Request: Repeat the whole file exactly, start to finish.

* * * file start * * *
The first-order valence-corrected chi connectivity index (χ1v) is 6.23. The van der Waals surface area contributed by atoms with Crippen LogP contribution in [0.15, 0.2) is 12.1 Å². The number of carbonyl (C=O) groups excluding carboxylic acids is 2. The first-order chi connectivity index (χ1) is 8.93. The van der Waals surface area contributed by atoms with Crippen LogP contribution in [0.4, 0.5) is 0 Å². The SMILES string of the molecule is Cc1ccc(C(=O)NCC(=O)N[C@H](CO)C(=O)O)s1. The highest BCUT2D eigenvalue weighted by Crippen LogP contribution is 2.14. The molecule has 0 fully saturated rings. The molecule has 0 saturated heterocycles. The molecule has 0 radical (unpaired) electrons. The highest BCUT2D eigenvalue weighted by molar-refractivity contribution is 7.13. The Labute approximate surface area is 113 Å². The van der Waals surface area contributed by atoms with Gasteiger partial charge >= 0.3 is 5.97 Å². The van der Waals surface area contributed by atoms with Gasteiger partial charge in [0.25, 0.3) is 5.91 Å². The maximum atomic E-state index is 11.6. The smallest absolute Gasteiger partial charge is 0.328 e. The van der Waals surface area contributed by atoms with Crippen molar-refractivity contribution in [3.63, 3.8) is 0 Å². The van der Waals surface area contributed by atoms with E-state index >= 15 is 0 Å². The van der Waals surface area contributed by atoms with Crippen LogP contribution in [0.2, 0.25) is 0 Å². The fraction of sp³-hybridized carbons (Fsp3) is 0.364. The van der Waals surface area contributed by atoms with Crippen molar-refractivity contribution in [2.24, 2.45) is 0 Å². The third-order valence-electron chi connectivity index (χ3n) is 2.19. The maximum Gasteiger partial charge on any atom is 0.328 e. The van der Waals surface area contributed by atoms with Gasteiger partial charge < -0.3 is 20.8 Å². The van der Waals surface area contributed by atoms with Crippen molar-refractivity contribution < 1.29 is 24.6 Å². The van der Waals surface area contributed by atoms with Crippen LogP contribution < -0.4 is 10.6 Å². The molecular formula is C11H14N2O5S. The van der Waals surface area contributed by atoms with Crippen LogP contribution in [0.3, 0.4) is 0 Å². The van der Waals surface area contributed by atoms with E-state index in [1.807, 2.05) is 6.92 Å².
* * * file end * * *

The first-order valence-corrected chi connectivity index (χ1v) is 6.23. The van der Waals surface area contributed by atoms with Crippen LogP contribution in [0.15, 0.2) is 12.1 Å². The number of carbonyl (C=O) groups excluding carboxylic acids is 2. The first-order chi connectivity index (χ1) is 8.93. The van der Waals surface area contributed by atoms with Crippen LogP contribution in [0.4, 0.5) is 0 Å². The SMILES string of the molecule is Cc1ccc(C(=O)NCC(=O)N[C@H](CO)C(=O)O)s1. The highest BCUT2D eigenvalue weighted by Crippen LogP contribution is 2.14. The molecule has 0 fully saturated rings. The molecule has 0 saturated heterocycles. The molecule has 0 radical (unpaired) electrons. The highest BCUT2D eigenvalue weighted by molar-refractivity contribution is 7.13. The Labute approximate surface area is 113 Å². The van der Waals surface area contributed by atoms with Gasteiger partial charge >= 0.3 is 5.97 Å². The van der Waals surface area contributed by atoms with Gasteiger partial charge in [0.25, 0.3) is 5.91 Å². The maximum atomic E-state index is 11.6. The smallest absolute Gasteiger partial charge is 0.328 e. The van der Waals surface area contributed by atoms with Crippen molar-refractivity contribution in [3.63, 3.8) is 0 Å². The van der Waals surface area contributed by atoms with E-state index >= 15 is 0 Å². The van der Waals surface area contributed by atoms with Crippen LogP contribution in [0.2, 0.25) is 0 Å². The fraction of sp³-hybridized carbons (Fsp3) is 0.364. The van der Waals surface area contributed by atoms with Crippen molar-refractivity contribution in [2.24, 2.45) is 0 Å². The third-order valence-electron chi connectivity index (χ3n) is 2.19. The maximum Gasteiger partial charge on any atom is 0.328 e. The van der Waals surface area contributed by atoms with Gasteiger partial charge < -0.3 is 20.8 Å². The van der Waals surface area contributed by atoms with Crippen molar-refractivity contribution < 1.29 is 24.6 Å². The van der Waals surface area contributed by atoms with Crippen LogP contribution < -0.4 is 10.6 Å². The molecular formula is C11H14N2O5S. The van der Waals surface area contributed by atoms with Crippen LogP contribution in [0.3, 0.4) is 0 Å². The van der Waals surface area contributed by atoms with E-state index in [1.807, 2.05) is 6.92 Å².